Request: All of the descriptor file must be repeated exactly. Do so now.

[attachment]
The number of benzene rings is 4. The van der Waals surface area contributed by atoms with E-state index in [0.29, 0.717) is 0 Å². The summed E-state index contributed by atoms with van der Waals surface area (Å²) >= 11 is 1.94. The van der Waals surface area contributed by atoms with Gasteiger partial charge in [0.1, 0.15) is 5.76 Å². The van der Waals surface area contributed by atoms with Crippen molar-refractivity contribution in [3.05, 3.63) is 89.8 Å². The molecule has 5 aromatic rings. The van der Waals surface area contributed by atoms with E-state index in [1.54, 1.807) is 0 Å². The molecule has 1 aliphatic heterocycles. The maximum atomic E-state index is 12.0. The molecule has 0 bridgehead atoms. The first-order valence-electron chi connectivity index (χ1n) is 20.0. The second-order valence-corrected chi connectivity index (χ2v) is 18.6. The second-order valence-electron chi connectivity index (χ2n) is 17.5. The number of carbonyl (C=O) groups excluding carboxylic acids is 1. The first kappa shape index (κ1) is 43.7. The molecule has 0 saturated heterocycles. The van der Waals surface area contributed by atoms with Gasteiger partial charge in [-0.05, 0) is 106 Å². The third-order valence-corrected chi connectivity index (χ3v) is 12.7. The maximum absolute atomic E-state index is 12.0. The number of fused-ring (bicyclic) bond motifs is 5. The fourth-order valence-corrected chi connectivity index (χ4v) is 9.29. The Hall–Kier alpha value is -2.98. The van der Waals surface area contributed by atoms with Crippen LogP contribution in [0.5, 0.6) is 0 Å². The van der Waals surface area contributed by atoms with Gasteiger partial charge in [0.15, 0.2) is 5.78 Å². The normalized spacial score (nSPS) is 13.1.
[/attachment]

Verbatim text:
The number of benzene rings is 4. The van der Waals surface area contributed by atoms with E-state index in [0.29, 0.717) is 0 Å². The summed E-state index contributed by atoms with van der Waals surface area (Å²) >= 11 is 1.94. The van der Waals surface area contributed by atoms with Gasteiger partial charge in [0.1, 0.15) is 5.76 Å². The van der Waals surface area contributed by atoms with Crippen molar-refractivity contribution in [3.05, 3.63) is 89.8 Å². The molecule has 5 aromatic rings. The van der Waals surface area contributed by atoms with E-state index in [1.54, 1.807) is 0 Å². The molecule has 1 aliphatic heterocycles. The maximum atomic E-state index is 12.0. The molecule has 0 bridgehead atoms. The first-order valence-electron chi connectivity index (χ1n) is 20.0. The second-order valence-corrected chi connectivity index (χ2v) is 18.6. The second-order valence-electron chi connectivity index (χ2n) is 17.5. The number of carbonyl (C=O) groups excluding carboxylic acids is 1. The first kappa shape index (κ1) is 43.7. The molecule has 0 saturated heterocycles. The van der Waals surface area contributed by atoms with Gasteiger partial charge in [-0.05, 0) is 106 Å². The third-order valence-corrected chi connectivity index (χ3v) is 12.7. The maximum absolute atomic E-state index is 12.0. The number of fused-ring (bicyclic) bond motifs is 5. The fourth-order valence-corrected chi connectivity index (χ4v) is 9.29. The Hall–Kier alpha value is -2.98. The van der Waals surface area contributed by atoms with Crippen LogP contribution in [0.5, 0.6) is 0 Å². The van der Waals surface area contributed by atoms with Gasteiger partial charge in [0.15, 0.2) is 5.78 Å². The normalized spacial score (nSPS) is 13.1.